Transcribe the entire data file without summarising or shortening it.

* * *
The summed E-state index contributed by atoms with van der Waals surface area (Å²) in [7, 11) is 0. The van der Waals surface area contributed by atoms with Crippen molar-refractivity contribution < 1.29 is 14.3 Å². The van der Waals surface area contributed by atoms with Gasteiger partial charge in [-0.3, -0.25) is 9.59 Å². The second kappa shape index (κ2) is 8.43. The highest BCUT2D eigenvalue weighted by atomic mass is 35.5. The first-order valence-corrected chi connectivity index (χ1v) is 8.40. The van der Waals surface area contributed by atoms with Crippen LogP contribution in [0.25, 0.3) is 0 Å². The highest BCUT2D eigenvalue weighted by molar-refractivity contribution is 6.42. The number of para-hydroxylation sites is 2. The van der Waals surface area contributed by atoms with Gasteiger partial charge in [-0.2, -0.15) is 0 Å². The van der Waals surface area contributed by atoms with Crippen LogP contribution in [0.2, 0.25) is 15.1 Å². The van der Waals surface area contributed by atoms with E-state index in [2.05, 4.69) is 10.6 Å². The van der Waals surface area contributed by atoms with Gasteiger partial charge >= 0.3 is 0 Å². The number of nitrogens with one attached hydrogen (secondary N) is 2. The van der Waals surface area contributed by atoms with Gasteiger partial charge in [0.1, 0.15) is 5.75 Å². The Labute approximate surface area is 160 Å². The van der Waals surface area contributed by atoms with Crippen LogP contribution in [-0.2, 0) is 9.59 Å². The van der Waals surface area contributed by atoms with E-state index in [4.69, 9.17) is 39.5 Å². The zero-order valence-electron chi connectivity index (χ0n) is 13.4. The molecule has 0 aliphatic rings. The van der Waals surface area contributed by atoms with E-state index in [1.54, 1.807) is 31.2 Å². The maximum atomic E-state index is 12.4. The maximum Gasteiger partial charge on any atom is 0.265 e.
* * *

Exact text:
The summed E-state index contributed by atoms with van der Waals surface area (Å²) in [7, 11) is 0. The van der Waals surface area contributed by atoms with Crippen molar-refractivity contribution < 1.29 is 14.3 Å². The van der Waals surface area contributed by atoms with Gasteiger partial charge in [-0.3, -0.25) is 9.59 Å². The second kappa shape index (κ2) is 8.43. The highest BCUT2D eigenvalue weighted by atomic mass is 35.5. The first-order valence-corrected chi connectivity index (χ1v) is 8.40. The van der Waals surface area contributed by atoms with Crippen LogP contribution in [0.25, 0.3) is 0 Å². The highest BCUT2D eigenvalue weighted by molar-refractivity contribution is 6.42. The number of para-hydroxylation sites is 2. The van der Waals surface area contributed by atoms with Gasteiger partial charge in [-0.2, -0.15) is 0 Å². The van der Waals surface area contributed by atoms with Crippen LogP contribution in [0.2, 0.25) is 15.1 Å². The van der Waals surface area contributed by atoms with E-state index in [2.05, 4.69) is 10.6 Å². The van der Waals surface area contributed by atoms with Gasteiger partial charge >= 0.3 is 0 Å². The number of nitrogens with one attached hydrogen (secondary N) is 2. The van der Waals surface area contributed by atoms with Gasteiger partial charge in [0.1, 0.15) is 5.75 Å². The Labute approximate surface area is 160 Å². The van der Waals surface area contributed by atoms with Crippen LogP contribution in [-0.2, 0) is 9.59 Å². The van der Waals surface area contributed by atoms with E-state index in [4.69, 9.17) is 39.5 Å². The zero-order valence-electron chi connectivity index (χ0n) is 13.4. The molecule has 0 aliphatic rings. The van der Waals surface area contributed by atoms with E-state index in [1.54, 1.807) is 31.2 Å². The maximum atomic E-state index is 12.4. The maximum Gasteiger partial charge on any atom is 0.265 e.